'Borderlands The Pre-Sequel': Hands-On With Athena And Wilhelm Characters At E3 2014 [PREVIEW]

By Alex Riviello , Updated Jun 13, 2014 04:45 PM EDT

No one has ever accused 2K Games of being subtle. Evidence of this was immediately apparent at this year's E3, where they announced their presence with continuous Evolve tournaments while right next to it, the gigantic moon of Pandora loomed, appearing to have crashed into the showroom floor. We were fortunate enough to join a small group of press in a presentation inside that structure, and were among the first to get our hands on a playable demo of Borderlands: The Pre-Sequel.

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We entered the domed structure and 2K reps showed us off the latest trailer for the game (the incredible Moon Dance) as well as a lecture by Borderlands 2 villain Handsome Jack about the way to play the game. As the name implies the Pre-Sequel is set between the events of Borderlands 1 and 2, where Jack is just beginning to make a name for himself and is not quite the villain he is destined to be. The game is being developed by 2K Australia instead of series creator Gearbox but you wouldn't know it from the game- it looks, sounds and feels just like the first two games.

After our video presentation we were paired off in twos and led to demo stations. "Have you played Borderlands before?" we were asked by a rep and when we both confirmed that we had "Ok, have fun!" was his only response. There was really nothing else to be told about the game since it's exactly the same- lots of guns, grabbing loot, ridiculous humor, the works. The only big difference here is the gravity. A good portion of the game is set on the moon of Pandora (the world from the first two games) so the low gravity affects every part of combat. You can double jump into the air, sailing far up and drifting far away. Jump above an enemy and slam the b button and you'll come smashing down with a butt bounce on your enemy's heads, or send them flying up into the air.

Everything We Know About The Pre-Sequel's Playable Characters

Jumping is better than getting in cover- it takes some getting used to aiming and shooting while floating around but you move slow enough that not only is it possible, it's encouraged. It takes a bit to get used to just how far you can fly but once you do it's second nature and clearly the most enjoyable way to move around the environment. The only issue here is the low-gravity environment is generally lacking in air. You have an o2 regulator that works a lot like your shield does- you can equip different ones that give you different levels and abilities. But if you start running out you'll need to either pick up a canister (from a downed enemy or crate) or find a station that will cycle oxygen into the surroundings. It's never terrible but it does prevent you from running around and cackling with glee to your heart's content.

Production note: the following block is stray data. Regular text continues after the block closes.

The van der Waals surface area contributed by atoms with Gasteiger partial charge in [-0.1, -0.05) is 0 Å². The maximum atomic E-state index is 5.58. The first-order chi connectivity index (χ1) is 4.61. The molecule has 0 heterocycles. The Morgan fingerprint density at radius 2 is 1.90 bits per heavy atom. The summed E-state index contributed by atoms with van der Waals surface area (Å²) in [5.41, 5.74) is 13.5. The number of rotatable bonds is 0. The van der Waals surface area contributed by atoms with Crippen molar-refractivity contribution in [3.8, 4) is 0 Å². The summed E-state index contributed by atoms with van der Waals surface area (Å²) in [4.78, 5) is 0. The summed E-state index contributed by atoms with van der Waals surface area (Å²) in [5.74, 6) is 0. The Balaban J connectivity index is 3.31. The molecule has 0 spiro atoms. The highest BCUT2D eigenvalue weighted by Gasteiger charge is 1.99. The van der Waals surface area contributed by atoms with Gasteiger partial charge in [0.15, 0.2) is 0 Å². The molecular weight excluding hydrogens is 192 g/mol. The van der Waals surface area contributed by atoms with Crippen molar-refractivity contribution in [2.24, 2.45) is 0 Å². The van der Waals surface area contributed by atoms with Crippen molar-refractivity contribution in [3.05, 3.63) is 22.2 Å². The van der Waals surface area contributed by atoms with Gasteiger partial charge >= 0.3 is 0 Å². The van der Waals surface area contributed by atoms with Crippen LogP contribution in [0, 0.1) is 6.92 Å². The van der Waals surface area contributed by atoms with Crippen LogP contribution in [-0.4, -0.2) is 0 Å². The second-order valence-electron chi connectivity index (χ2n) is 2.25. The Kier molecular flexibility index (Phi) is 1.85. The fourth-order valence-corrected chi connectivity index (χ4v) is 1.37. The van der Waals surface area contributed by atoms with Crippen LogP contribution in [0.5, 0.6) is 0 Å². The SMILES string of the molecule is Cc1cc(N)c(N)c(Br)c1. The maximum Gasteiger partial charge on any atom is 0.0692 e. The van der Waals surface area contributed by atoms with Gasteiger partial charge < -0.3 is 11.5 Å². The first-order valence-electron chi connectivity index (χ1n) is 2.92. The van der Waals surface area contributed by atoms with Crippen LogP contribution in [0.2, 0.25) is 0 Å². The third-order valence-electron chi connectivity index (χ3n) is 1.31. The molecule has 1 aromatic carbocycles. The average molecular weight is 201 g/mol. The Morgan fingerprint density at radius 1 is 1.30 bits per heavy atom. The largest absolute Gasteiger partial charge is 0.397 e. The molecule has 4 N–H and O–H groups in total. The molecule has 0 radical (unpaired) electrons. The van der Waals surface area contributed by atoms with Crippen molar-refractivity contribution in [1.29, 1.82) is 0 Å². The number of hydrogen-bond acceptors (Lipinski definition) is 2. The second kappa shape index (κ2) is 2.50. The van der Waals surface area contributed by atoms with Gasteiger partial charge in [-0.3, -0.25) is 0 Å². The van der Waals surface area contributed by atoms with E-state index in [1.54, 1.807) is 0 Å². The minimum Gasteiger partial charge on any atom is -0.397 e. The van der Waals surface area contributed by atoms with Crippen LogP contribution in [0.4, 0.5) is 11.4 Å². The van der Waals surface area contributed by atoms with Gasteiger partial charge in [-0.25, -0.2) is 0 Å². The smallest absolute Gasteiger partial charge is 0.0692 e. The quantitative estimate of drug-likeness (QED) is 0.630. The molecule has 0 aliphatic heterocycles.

You do have a few new weapons to play with. One is a laser weapon that shoots a continuous stream. The one I used didn't stay very straight though, and the longer you keep it held the more it begins to buck like a proton stream from one of the Ghosterbusters' packs.

There are also now guns that do cryo damage, freezing enemies in place. Once they're frozen you can run up and punch (or butt-stomp) them to see them shatter into thousands of glistening, bloody shards.

During my first game I played as Athena, a gladiator who carries a shield as her special move. She will whip it out and soak up damage and the more you do, the more damage you'll dish out when you throw your shield like a certain Marvel supersoldier. It's a pretty great special, and the shield lets you soak up a ton of damage, which is good when you rush in charging like some unnamed authors do, getting killed and constantly forcing your companion to revive you. Those horrible people.

The other character that was playable was Wilhelm the Enforcer, who deploys two drones as his special move, Wolf and Saint. Saint stays close to him and replenishes his health, and has a shield. Wolf runs out to lay fire on enemies and is much more aggressive. It's a nice balance that lets you hang back and let them do some of the work, and cleverly advancing the skill tree to make sure that both can help you out seems key.

The new characters do offer a nice little change-up in playstyle but otherwise, this is exactly Borderlands. It's got you running around completing tasks, hitting switches and unlocking new locations all in the interests of killing more bandits. Besides a huge boss creature that popped out of a lake of lava that we had frozen over there were no real surprises- it’s still got the humor and guns that we all know any love, just with much less gravity than before. Sadly they didn't have a playable build with the other two characters that will be included in the full game, Nisha and a militarized Claptrap. That little robot will be a clear favorite when the title hits.

But playing this was like riding a bike, a fun, bloody bike that's best ridden tandem with good friends. If you never understood the appeal of Borderlands this won't change your mind, but if you wanted something more than an expansion, here it is.

Jump in.

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